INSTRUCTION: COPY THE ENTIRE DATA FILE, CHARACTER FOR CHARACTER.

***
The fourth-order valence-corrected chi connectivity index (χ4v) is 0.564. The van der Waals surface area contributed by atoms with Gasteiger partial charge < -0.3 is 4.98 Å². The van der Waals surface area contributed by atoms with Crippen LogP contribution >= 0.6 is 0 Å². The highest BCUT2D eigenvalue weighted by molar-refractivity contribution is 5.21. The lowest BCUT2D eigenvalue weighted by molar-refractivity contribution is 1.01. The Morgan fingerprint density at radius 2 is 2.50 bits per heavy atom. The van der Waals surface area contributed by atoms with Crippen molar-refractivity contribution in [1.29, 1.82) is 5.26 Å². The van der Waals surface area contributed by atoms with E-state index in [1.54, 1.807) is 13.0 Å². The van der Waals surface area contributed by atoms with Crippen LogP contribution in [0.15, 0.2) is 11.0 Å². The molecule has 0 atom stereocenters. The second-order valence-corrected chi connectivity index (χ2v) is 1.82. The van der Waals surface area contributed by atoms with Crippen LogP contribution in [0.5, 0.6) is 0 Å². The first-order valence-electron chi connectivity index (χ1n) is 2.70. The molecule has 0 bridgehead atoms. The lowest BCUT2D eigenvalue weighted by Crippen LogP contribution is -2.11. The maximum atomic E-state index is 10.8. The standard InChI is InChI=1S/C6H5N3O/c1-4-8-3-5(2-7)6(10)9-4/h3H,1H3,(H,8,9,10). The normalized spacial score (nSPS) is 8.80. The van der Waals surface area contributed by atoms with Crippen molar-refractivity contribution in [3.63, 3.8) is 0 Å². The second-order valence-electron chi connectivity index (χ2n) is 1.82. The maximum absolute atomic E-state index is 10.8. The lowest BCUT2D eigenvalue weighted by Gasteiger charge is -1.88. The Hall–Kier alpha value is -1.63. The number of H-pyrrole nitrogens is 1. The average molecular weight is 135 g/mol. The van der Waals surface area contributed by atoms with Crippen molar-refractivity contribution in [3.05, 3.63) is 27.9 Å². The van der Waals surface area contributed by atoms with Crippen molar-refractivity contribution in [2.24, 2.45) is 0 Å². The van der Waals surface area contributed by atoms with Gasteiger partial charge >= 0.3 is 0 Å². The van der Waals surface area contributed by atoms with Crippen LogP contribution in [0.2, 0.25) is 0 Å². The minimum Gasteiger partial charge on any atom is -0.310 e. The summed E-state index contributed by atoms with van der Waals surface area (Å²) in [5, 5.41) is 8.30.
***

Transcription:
The fourth-order valence-corrected chi connectivity index (χ4v) is 0.564. The van der Waals surface area contributed by atoms with Gasteiger partial charge < -0.3 is 4.98 Å². The van der Waals surface area contributed by atoms with Crippen LogP contribution >= 0.6 is 0 Å². The highest BCUT2D eigenvalue weighted by molar-refractivity contribution is 5.21. The lowest BCUT2D eigenvalue weighted by molar-refractivity contribution is 1.01. The Morgan fingerprint density at radius 2 is 2.50 bits per heavy atom. The van der Waals surface area contributed by atoms with Crippen molar-refractivity contribution in [1.29, 1.82) is 5.26 Å². The van der Waals surface area contributed by atoms with E-state index in [1.54, 1.807) is 13.0 Å². The van der Waals surface area contributed by atoms with Crippen LogP contribution in [0.15, 0.2) is 11.0 Å². The molecule has 0 atom stereocenters. The second-order valence-corrected chi connectivity index (χ2v) is 1.82. The van der Waals surface area contributed by atoms with Crippen LogP contribution in [0.5, 0.6) is 0 Å². The first-order valence-electron chi connectivity index (χ1n) is 2.70. The molecule has 0 bridgehead atoms. The lowest BCUT2D eigenvalue weighted by Crippen LogP contribution is -2.11. The maximum atomic E-state index is 10.8. The standard InChI is InChI=1S/C6H5N3O/c1-4-8-3-5(2-7)6(10)9-4/h3H,1H3,(H,8,9,10). The normalized spacial score (nSPS) is 8.80. The van der Waals surface area contributed by atoms with Crippen molar-refractivity contribution in [3.63, 3.8) is 0 Å². The second-order valence-electron chi connectivity index (χ2n) is 1.82. The maximum absolute atomic E-state index is 10.8. The lowest BCUT2D eigenvalue weighted by Gasteiger charge is -1.88. The Hall–Kier alpha value is -1.63. The number of H-pyrrole nitrogens is 1. The average molecular weight is 135 g/mol. The van der Waals surface area contributed by atoms with Crippen molar-refractivity contribution in [3.05, 3.63) is 27.9 Å². The van der Waals surface area contributed by atoms with Crippen molar-refractivity contribution in [2.24, 2.45) is 0 Å². The van der Waals surface area contributed by atoms with Gasteiger partial charge >= 0.3 is 0 Å². The van der Waals surface area contributed by atoms with Crippen LogP contribution in [0.2, 0.25) is 0 Å². The minimum Gasteiger partial charge on any atom is -0.310 e. The summed E-state index contributed by atoms with van der Waals surface area (Å²) in [5, 5.41) is 8.30.